Đ7. Both the parts of the Lord's sacrament, according to Christ's institution, and ihe practice'of the ancient church, ought to be ministered unto all God's people, and it is plain sacrilege to rob them of the mystical cup, for whom Christ hath shed his most precious blood.

98. The sacrament of the Lord's supper was not by Christ's ordiDance reserved, carried about, lifted up, or worshipped.

99. The sacrifice of the mass, wherein the priest is said to offer up Christ for obtaining the remission of pain or guilt for the quick and the dead, is neither agreeable to Christ's ordinance, nor grounded upon doctrine apostolic : but contrariwise most ungodly, and most injurious to that all-sufficient sacrifice of our Savior Christ, offered olice for ever upon the cross, which is the only propitiation and satisfaction for all our sins.

100. Private mass, that is, the receiving the eucharist by the priest alone, without a competent number of communicants, is contrary to the institution of Christ.

Of the State of the Souls of Men, after they be departed out of this Life,

together with the general Resurrection and the last Judgment. 101. AFTER this life is ended, the souls of God's children are presently received into heaven, there to enjoy unspeakable comforts; the souls of the wicked are cast into hell, there to endure endless torments.

102. The doctrine of the church of Rome concerning limbus patrum, limbus puerorum, purgatory, prayer for the dead, pardons, adoration of images and relics, and also invocation of saints, is vainly invented, without all warrant of holy scripture, yea, and is contrary to the same.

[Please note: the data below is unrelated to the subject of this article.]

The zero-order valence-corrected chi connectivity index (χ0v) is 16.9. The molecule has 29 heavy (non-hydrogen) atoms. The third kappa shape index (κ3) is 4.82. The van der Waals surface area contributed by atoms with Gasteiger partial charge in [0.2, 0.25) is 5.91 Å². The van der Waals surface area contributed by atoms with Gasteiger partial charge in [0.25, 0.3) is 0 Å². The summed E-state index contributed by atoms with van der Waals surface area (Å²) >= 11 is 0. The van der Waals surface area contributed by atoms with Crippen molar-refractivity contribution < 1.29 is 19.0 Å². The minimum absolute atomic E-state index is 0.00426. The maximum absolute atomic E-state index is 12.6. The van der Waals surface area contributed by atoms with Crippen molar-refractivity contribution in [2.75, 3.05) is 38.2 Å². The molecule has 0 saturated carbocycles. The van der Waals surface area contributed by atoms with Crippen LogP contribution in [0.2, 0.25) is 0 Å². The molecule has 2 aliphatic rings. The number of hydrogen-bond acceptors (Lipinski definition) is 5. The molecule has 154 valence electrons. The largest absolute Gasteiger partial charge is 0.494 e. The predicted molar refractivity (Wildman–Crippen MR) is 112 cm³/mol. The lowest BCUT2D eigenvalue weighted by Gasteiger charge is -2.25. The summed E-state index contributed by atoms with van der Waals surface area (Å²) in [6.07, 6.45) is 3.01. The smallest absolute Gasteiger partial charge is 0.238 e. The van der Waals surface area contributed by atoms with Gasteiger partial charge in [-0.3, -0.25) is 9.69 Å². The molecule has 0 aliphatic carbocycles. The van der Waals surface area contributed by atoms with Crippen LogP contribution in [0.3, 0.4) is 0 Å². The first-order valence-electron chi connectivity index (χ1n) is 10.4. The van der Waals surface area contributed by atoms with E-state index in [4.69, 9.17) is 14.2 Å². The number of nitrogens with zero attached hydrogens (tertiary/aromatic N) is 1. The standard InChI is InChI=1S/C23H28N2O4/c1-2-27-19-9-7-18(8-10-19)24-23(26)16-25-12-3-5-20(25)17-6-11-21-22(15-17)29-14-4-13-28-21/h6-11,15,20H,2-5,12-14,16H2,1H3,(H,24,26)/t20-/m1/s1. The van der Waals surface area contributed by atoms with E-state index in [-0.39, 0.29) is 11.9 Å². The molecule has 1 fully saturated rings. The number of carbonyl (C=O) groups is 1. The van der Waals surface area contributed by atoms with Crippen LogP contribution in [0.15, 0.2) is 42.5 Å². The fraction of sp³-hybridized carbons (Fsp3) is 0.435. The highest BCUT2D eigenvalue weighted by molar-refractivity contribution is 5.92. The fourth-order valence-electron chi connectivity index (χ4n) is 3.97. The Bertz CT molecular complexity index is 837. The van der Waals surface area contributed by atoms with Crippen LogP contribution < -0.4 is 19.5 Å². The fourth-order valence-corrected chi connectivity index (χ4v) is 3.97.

103. At the end of this world the Lord Jesus shall come in the clouds with the glory of bis Father; at which time, by the almighty power of God, the living shall be changed, and the dead shall be raisa ed, and all shall appear both in body and soul before his judgment seat, to receive according to that which they have done in their bodies, whether good or evil. · 104. When the last judgment is finished, Christ shall deliver up the kingdom to his father, and God shall be all in all.

The DECREE of the SYNOD. IF any minister, of what degree or quality soever he be, shall publicly teach any doctrine contrary to these articles agreed upon; if after due admonition he do not conform bimself, an cease to disturb the peace of the church, let him be silenced, and deprived of all spiritual promotions he doth enjoy. Vol. V.